Each affiliate organization has a local board that decides how best to accomplish that mission in their community, she says, but primarily, the organization addresses the issue by building "simple, decent, and affordable homes" and selling them to homeowners at cost, which is far less than normal due to the volunteer labor that goes into them.
To qualify for the program, home buyers must show that they have enough regular monthly income to make the mortgage payments, and must have income of within 25 percent to 50 percent of the average median income of the area in which they live. For the Spokane area, the average median income is about $60,000 for a family of four, Preston says, so a qualifying income would be between $15,000 and $30,000 a year.
Preston says in Spokane, a lot of refugee and immigrant families meet those criteria and participate in the program, and about half of the families served through the program are two-parent families.
Once accepted into the program, families who participate must promise to put in at least 500 hours of work on Habitat houses or at the Habitat office, with at least 100 of those hours donated within the first six months, and another 100 used to help build their own habitat homes. In addition, by the time their house is completed, each family must save $2,000 to pay for the closing costs involved in the purchase of their home.
The organization provides individual case management help to its clients, helping them connect with a program through Spokane Neighborhood Action Partners (SNAP) that will match some of their savings, for example.
Habitat for Humanity then carries the home loan. Once a home is built, the organization has it appraised, and if the appraised amount is higher than the mortgage, the difference is added as a "silent second mortgage," which the homeowners must pay off in cash to Habitat for Humanity if they sell the house before the loan's 20-year term is up. If the owners keep the house for 20 years, they get to keep that equity, which Preston says roughly monetizes the value of the labor that was put into the construction.
Preston says the program ensures that people don't just "flip" Habitat homes, selling them immediately for more money than the dollar value of the mortgage, and walk away with the difference. The homes are, however, considered starter homes, so they are sometimes sold as people's economic situation changes, and especially if the housing market spikes, she says.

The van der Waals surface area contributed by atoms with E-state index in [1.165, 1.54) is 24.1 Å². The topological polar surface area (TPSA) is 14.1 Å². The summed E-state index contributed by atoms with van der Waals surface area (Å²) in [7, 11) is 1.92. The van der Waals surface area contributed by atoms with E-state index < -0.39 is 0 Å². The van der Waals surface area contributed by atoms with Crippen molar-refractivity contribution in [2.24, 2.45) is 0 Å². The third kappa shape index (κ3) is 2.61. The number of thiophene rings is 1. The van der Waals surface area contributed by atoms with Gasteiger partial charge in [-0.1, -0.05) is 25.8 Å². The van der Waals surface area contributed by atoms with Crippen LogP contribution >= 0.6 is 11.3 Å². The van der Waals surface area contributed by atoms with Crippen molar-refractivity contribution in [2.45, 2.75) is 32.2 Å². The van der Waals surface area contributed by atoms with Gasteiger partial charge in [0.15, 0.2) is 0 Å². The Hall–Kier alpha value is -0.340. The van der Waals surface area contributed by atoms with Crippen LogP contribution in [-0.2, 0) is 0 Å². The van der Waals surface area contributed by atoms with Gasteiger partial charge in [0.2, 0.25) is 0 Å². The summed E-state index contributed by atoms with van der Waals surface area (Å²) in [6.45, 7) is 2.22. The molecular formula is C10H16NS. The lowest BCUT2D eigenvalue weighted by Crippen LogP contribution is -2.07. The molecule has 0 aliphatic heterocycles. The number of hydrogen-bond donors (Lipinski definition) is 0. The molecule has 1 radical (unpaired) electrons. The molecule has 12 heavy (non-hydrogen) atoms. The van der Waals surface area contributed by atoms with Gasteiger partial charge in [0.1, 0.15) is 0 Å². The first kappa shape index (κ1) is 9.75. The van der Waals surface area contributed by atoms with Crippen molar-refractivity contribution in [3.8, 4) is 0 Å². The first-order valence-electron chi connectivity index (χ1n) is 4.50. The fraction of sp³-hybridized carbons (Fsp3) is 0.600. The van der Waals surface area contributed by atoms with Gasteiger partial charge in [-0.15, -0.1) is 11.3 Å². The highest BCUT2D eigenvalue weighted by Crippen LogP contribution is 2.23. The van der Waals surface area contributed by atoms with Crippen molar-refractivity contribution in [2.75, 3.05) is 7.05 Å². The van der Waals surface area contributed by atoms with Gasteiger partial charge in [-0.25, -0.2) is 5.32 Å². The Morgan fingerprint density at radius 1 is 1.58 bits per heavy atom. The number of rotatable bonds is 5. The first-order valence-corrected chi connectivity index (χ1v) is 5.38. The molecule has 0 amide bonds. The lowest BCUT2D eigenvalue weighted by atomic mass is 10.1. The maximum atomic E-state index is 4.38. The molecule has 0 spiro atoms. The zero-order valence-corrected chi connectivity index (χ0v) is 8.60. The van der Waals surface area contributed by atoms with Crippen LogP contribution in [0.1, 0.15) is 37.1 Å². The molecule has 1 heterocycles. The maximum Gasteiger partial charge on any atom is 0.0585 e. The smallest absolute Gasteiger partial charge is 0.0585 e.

Although land costs have ebbed some as the poor economy has caused developers to sell off some of their land rather than develop it, such property still, typically, is too expensive for Habitat for Humanity to buy and develop itself, Preston says.
Lot prices remain in the range of about $45,000, and Habitat's target for land purchases is more in the range of $20,000 per lot, including any costs for legal and engineering services, excavation, and installation of sidewalks and water lines, she says.
Sometimes, she says, a lot price might look great, but the lot has many development challenges, such as lots on the lower South Hill that often are located on heavy basalt, making them costly to develop.
"We've moved away from buying spot lots" for those reasons, Preston says. When Habitat can buy a larger plot and put multifamily units on it, that helps keep the housing affordable for families, she says. The nine-family development the organization is completing this spring at 1601 E. Boone, in Spokane, is a good example of that, she says. It will include a single five-unit building and two duplexes, and each unit will be owned by the occupant, who also will become a member of a homeowner's association that will own the common areas in the development and the land beneath it.
Habitat for Humanity's founder had a philosophy of calling for the nonprofit to build homes using the revolving fund, so it doesn't have reserves or endowment money to use when donations and mortgage revenues dip. Preston says that now, because of changes in giving patterns since the terrorist attacks of 2001, the organization is beginning to see more of a need for a safety net.
As time goes on, Habitat for Humanity-Spokane will have to get more creative to keep providing housing in Spokane, Preston says. It might consider things like buying buildings to convert to condominiums, though it will continue to keep an eye out for land to purchase, she says.
For now, she says, the board is being careful.
"Our board has been cautious, scaling back, but when the economy is down, there's more need for affordable housing," she says.